Should I buy an aftermarket insole?
Almost every hiking footwear will come with a foam insole that will wear out after some time. Some are better than others, and some feel really comfortable right off the bat, but what they lack is durability because in some cases they’re just generic.
Superfeet has amazing, yet affordable insoles offering various levels of support. Personally, I think you should try them out in-store, instead of buying them on the internet to ensure you choose the perfect fit, but you can also do it through their website, or through Amazon which is a bit riskier.
What kind of socks should I wear?
Typically, the thickness of the socks that match what you intend to wear. So, if you’re wearing boots, you go with thicks socks. In addition, if you’re going on the trail, you should pick synthetic socks instead of slow-drying cotton socks that are more likely to leave you with blisters. Either way, before you go hiking, have a feel for the combination of socks and boots before you zap.
How often should I clean my hiking footwear?
As often as possible, or immediately after each hike. The more you clean your footwear, the more it will last, reducing the need to replace them prematurely. Every time your footwear flexes, particles of dirt, grit or sand creep into the fabric, making them wear faster. As such, you need to take care of them faithfully. Some people blame the wearing on the quality of the footwear, but sometimes it’s just because they don’t take care of it properly.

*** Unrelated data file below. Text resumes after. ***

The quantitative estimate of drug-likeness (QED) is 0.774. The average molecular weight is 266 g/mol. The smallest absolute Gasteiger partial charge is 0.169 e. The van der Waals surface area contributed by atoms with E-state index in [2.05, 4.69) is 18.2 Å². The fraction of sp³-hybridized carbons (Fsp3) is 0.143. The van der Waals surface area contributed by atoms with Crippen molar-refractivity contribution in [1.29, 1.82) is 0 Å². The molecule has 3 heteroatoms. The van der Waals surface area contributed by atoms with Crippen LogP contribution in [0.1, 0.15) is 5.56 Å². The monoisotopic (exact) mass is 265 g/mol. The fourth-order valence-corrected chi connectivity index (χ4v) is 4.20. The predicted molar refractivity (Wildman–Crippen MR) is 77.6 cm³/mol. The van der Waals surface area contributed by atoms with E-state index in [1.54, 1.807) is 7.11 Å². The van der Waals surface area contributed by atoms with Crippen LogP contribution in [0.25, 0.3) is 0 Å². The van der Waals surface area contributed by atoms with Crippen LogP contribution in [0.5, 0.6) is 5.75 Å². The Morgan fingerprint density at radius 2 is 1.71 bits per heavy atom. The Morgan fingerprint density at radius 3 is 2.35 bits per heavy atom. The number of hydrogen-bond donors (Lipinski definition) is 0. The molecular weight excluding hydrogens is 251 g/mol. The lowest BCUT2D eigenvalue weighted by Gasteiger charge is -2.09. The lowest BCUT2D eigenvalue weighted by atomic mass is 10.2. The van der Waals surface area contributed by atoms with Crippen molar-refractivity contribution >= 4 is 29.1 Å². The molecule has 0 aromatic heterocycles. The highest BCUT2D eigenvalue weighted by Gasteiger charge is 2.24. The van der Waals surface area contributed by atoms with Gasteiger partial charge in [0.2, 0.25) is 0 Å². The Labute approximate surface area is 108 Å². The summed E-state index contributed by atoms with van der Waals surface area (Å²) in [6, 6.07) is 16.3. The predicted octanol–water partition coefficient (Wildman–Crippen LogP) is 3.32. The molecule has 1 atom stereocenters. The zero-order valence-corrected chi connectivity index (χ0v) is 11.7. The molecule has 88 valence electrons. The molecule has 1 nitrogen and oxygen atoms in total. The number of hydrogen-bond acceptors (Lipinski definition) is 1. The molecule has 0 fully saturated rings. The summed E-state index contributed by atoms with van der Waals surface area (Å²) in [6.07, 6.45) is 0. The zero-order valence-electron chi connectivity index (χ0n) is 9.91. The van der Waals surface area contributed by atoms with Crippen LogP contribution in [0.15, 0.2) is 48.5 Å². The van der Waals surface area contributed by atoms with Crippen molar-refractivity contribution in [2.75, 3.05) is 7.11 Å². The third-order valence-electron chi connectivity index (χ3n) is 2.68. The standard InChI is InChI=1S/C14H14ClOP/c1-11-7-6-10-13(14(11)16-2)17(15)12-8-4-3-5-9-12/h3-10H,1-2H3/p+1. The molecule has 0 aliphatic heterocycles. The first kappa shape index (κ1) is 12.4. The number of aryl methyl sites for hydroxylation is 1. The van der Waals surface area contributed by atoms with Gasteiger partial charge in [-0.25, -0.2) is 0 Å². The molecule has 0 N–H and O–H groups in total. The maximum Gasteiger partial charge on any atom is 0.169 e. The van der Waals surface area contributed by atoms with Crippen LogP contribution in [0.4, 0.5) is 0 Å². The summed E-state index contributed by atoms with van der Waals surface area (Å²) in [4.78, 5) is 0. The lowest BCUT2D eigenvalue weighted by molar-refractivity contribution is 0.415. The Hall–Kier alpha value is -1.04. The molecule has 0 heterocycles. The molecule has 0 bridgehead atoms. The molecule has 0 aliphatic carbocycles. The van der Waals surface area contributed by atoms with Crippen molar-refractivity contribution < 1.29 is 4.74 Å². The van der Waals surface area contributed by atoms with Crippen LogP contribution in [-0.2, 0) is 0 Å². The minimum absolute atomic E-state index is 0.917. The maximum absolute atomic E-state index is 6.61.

Can I hike wearing running shoes?
Yes, you can, even it’s not an optimal solution for hiking. For shorter, occasional hikes you shouldn’t find any issues with running shoes, but for longer, and more frequent hikes you want something that offers a better padding, more support — and certainly something that lasts longer and is designed to face some of the challenges that come with proper hiking.
Can I wear hiking boots for regular walking?
Most definitely. Hiking boots are made for long-distances, so they’re perfect for all types of walking. Though for road walking, a running shoe might be more adequate given the lightness, which offers you the capacity to cover more distance in less time.